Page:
There’s a reliance on settled tropes with which Sebastien Marnier unfolds his latest film, The Origin of Evil (Original Title: L’Origine du mal). The narrative beats are decisively borrowed. Marnier plays on the subsequently developed intuition of knowing where the plot is heading by making the driving motivation messier, confounding, and teeming with humanity. But this simultaneously becomes a stumbling block, where the screenplay loosens its grip. Stephane (Laure Calamy), who works at a fish processing plant, has attempted to reconnect with her father, whom she has never seen. She makes this decision at the cusp of relinquishing her place when her landlady’s daughter is moving back in.
She meets her father, Serge (Jacques Weber), at a restaurant owned by him. Overwhelmed with emotion at the news of her mother’s passing, he invites her to his swanky villa that juts into the sea. Here, Marnier springs a mostly familiar setup, replete with a housekeeper, Agnes (Veronique Ruggia), Serge’s wife, Louise (Dominique Blanc), their daughter, George (Doria Tillier), and grand-daughter, Jeanne (Celeste Brunnquel).
George is frostier and warier than her mother in welcoming a stranger like Stephane amidst them. Marnier, who has also written the film with Fanny Burdino, paints some characters deliciously while letting others fall off to the wayside. As Serge says with vexation, Louise is dressed in furs and spends more than a thousand euros per day. A distance developed between Louise and Serge, especially after their other son left the family.
Serge is convinced George is trying to take over the estate and properties, having assumed the reins of the company’s board already. George has utter bitterness towards her father, and not very long into the film, we find out the full range of Serge’s monstrousness. This is a man who believes he can buy people into loving and worshipping him.
Stephane keeps a cheery, people-pleasing façade on. Still, we quickly see a sharp flicker of her shrewdness and her astute way of adapting to an unpleasant situation when she confidently tells Serge and the family she had started the fish plant, crafting a story of her audacious confidence to impress. It does the task. Serge and his wife are charmed.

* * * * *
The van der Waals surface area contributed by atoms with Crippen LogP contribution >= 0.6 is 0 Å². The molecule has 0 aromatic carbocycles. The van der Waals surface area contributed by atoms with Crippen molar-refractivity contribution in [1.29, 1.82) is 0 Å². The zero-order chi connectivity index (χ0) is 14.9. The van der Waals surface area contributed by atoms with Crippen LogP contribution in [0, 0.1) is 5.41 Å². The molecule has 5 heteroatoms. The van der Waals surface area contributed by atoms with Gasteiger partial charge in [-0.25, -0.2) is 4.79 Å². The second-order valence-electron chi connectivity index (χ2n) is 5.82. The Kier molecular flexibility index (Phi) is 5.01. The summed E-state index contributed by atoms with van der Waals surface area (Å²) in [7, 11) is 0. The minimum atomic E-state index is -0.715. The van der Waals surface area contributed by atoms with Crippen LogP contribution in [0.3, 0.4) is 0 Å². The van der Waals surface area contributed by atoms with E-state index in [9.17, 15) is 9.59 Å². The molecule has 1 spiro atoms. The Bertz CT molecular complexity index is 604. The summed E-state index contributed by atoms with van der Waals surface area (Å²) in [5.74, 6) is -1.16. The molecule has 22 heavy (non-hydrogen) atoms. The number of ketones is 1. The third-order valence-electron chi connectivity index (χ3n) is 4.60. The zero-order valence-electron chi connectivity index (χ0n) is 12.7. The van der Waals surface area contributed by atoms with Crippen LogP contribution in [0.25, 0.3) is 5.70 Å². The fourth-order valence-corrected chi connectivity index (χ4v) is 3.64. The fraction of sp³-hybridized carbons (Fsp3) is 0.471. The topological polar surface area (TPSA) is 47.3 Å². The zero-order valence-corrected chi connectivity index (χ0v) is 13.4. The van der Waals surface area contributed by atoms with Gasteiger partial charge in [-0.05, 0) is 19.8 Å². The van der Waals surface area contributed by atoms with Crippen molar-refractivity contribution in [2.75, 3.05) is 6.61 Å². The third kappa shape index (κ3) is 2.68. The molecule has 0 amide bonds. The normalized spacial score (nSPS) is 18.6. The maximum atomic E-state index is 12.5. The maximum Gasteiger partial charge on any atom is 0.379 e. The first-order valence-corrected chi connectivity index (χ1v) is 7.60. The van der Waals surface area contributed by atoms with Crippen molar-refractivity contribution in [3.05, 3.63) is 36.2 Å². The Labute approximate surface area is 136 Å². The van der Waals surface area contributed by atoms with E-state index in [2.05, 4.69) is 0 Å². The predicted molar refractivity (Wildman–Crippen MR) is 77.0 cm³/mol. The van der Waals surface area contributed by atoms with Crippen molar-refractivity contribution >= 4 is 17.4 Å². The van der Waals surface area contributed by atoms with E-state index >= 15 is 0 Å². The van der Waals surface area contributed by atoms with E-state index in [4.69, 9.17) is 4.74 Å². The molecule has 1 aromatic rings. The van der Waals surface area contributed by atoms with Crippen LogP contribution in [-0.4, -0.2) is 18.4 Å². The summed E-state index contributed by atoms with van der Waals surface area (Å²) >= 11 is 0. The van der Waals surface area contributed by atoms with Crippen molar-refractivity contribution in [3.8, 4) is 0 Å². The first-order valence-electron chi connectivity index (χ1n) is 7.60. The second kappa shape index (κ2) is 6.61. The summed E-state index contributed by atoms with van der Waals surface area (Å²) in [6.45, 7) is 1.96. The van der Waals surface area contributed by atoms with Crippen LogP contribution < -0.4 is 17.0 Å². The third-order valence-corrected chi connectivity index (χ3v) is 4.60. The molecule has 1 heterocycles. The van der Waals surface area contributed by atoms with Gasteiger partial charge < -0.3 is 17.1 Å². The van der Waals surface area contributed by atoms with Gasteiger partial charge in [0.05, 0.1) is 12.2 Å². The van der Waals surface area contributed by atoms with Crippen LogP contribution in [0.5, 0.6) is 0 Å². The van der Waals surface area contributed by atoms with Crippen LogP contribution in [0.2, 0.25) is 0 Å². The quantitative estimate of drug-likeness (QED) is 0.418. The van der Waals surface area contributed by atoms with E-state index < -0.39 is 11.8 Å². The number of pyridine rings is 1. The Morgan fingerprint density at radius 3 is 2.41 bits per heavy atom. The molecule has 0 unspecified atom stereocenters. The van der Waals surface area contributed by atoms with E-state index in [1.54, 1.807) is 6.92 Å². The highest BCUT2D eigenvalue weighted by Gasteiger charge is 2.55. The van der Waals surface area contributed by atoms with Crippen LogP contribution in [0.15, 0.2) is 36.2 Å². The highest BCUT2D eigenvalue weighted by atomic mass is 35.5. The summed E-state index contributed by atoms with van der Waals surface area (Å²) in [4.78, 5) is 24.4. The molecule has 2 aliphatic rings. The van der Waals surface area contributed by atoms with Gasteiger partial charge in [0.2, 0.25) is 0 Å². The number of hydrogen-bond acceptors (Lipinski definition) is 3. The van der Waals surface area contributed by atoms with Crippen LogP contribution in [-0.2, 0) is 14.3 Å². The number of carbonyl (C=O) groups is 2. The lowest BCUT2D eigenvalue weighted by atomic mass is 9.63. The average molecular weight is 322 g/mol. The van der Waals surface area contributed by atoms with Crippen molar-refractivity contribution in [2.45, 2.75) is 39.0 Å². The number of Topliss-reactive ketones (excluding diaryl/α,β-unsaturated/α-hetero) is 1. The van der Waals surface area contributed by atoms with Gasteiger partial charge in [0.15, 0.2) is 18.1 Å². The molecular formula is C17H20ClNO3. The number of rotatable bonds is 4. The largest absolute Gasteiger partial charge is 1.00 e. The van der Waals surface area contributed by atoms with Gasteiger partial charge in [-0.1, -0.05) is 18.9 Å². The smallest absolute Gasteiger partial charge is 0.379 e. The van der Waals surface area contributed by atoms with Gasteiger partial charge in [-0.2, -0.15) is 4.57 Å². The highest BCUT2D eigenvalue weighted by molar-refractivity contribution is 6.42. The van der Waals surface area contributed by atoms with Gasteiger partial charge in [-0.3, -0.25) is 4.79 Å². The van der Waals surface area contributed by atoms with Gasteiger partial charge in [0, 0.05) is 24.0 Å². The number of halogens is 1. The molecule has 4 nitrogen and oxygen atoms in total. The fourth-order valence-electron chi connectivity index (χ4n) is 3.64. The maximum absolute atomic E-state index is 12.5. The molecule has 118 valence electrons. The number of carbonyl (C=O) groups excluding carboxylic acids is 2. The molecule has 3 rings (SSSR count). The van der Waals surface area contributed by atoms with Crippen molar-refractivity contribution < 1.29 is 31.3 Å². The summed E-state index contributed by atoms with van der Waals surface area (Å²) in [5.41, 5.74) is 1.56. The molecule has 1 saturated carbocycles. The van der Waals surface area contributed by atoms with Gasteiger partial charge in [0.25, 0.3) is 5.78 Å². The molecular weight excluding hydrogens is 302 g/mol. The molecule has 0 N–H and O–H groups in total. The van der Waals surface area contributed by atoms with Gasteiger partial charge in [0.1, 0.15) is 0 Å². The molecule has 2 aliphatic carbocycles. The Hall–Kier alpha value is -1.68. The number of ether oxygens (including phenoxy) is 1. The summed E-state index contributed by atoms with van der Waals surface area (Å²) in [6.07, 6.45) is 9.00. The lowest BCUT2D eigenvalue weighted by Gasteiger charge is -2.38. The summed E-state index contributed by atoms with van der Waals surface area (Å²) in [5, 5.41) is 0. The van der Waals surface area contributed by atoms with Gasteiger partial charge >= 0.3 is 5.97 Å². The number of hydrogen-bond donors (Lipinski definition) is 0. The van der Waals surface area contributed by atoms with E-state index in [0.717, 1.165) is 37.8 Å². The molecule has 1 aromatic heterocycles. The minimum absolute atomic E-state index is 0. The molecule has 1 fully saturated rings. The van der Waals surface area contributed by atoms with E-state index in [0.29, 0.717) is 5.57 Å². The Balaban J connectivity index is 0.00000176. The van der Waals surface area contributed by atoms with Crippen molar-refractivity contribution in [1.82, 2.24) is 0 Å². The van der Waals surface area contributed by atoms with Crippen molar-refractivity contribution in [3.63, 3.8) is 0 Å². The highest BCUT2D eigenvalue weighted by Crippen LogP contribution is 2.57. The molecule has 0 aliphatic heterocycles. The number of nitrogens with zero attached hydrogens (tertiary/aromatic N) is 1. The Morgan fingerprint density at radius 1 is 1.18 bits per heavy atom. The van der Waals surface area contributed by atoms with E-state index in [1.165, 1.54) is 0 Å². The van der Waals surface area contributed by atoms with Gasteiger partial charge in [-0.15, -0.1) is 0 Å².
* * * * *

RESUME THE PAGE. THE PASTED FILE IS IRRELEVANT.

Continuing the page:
When Stephane meekly asks George what she does, she sets off a firebomb that exposes the fault lines within the family, bringing to the fore the deep rifts between Serge and George, as the father accuses the daughter of usurping his hard-earned assets. However, the film does not wholly embrace the wickedness nor takes the maliciousness evident in heaps to any delightful zaniness.
It is baffling because the film is strangely content with just teasing us with glimmers of the coldness within families. When Marnier does let it all rip, like in a standout scene where George erupts in fury and lunges at Serge to strangle him, the film pulsates with the animosity that is palpable among its characters.
There’s also the vicious, terrifying rage of Serge that bursts out most venomously, but large stretches of the film are insipid and colorless. Suzanne Clement, playing a crucial role as a prisoner who is involved with Stephane, is fierce and gets to channel immense physical aggression but is otherwise shunted. Her linkage to the narrative is of critical importance, but her character comes off as woefully underwritten, a shame for an actress of Clement’s caliber.
The script alternates between bitingly dark scenes that unravel a vitiated reach of a parent who feels entitled to the love of his children with the lure of money and uses intimidation to whip them into submission and meandering sections such as those including Clement’s character, who is obsessed with Stephane. The pace slackens too much for us to keep caring, but Marnier throws in occasional jabs of poignant, humane truth.
Blanc imbues Louise with a touching tinge of loneliness; she needs Stephane to stay around for her sake, for enduring an imaginable horror when George wouldn’t be around and her husband skulking at large in the house. The subtly expressed weight of these moments allows a more pronounced impact on the film’s twists and turns. Yet, these are too far and few in between, causing the film to frequently sink into slumps of dull writing that do not enhance the characterization of any of the abundantly skilled players in the tale.
One is led to wonder how and why the film loses relish so quickly. The setup is instantly enticing, but the film keeps the drama oddly muted, the glee and mischief half-absent. The actors invest, but the film keeps their best efforts at bay. There’s a directionless impulse that slowly seeps into the film, and it feels drained of humor that could have lifted several passages. Most of it is dry and stuffed with scenes that don’t rise to the sublimely deranged in the carapace of a template rich in it. I wish the film had more fun flirting with the oodles of wild potential it had at its disposal.